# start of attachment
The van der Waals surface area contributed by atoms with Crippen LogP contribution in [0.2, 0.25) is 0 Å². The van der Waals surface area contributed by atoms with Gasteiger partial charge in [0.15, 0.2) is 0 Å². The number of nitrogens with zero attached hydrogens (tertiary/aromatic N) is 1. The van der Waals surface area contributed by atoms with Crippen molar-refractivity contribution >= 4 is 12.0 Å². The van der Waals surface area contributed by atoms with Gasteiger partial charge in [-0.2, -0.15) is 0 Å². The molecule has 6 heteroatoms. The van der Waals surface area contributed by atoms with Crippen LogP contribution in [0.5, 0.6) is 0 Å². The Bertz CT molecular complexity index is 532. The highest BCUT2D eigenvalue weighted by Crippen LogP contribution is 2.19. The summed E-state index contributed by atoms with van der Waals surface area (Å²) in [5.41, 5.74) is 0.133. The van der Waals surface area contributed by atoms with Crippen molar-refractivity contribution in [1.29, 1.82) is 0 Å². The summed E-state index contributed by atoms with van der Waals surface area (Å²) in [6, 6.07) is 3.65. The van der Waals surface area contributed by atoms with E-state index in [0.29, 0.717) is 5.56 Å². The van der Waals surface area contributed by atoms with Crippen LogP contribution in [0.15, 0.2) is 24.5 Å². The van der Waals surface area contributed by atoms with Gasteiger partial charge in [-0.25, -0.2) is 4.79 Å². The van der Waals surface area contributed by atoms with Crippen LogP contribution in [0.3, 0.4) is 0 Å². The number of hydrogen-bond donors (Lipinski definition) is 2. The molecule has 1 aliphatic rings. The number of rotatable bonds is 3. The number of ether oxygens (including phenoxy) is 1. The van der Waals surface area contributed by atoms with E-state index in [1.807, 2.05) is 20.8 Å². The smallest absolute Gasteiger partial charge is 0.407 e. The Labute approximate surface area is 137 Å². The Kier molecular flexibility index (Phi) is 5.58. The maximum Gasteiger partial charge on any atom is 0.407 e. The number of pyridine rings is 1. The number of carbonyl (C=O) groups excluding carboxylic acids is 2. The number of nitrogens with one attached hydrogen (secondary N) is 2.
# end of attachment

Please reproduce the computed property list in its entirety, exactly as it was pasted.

The van der Waals surface area contributed by atoms with Crippen LogP contribution in [0.2, 0.25) is 0 Å². The van der Waals surface area contributed by atoms with Gasteiger partial charge in [0.15, 0.2) is 0 Å². The number of nitrogens with zero attached hydrogens (tertiary/aromatic N) is 1. The van der Waals surface area contributed by atoms with Crippen molar-refractivity contribution >= 4 is 12.0 Å². The van der Waals surface area contributed by atoms with Gasteiger partial charge in [-0.2, -0.15) is 0 Å². The molecule has 6 heteroatoms. The van der Waals surface area contributed by atoms with Crippen LogP contribution in [0.5, 0.6) is 0 Å². The Bertz CT molecular complexity index is 532. The highest BCUT2D eigenvalue weighted by Crippen LogP contribution is 2.19. The summed E-state index contributed by atoms with van der Waals surface area (Å²) in [5.41, 5.74) is 0.133. The van der Waals surface area contributed by atoms with Crippen molar-refractivity contribution in [1.29, 1.82) is 0 Å². The summed E-state index contributed by atoms with van der Waals surface area (Å²) in [6, 6.07) is 3.65. The van der Waals surface area contributed by atoms with E-state index in [0.29, 0.717) is 5.56 Å². The van der Waals surface area contributed by atoms with Crippen LogP contribution in [0.15, 0.2) is 24.5 Å². The van der Waals surface area contributed by atoms with Gasteiger partial charge in [-0.25, -0.2) is 4.79 Å². The van der Waals surface area contributed by atoms with Crippen LogP contribution in [0.3, 0.4) is 0 Å². The number of hydrogen-bond donors (Lipinski definition) is 2. The molecule has 1 aliphatic rings. The number of rotatable bonds is 3. The number of ether oxygens (including phenoxy) is 1. The van der Waals surface area contributed by atoms with E-state index in [1.807, 2.05) is 20.8 Å². The smallest absolute Gasteiger partial charge is 0.407 e. The Labute approximate surface area is 137 Å². The Kier molecular flexibility index (Phi) is 5.58. The maximum Gasteiger partial charge on any atom is 0.407 e. The number of pyridine rings is 1. The number of carbonyl (C=O) groups excluding carboxylic acids is 2. The number of nitrogens with one attached hydrogen (secondary N) is 2.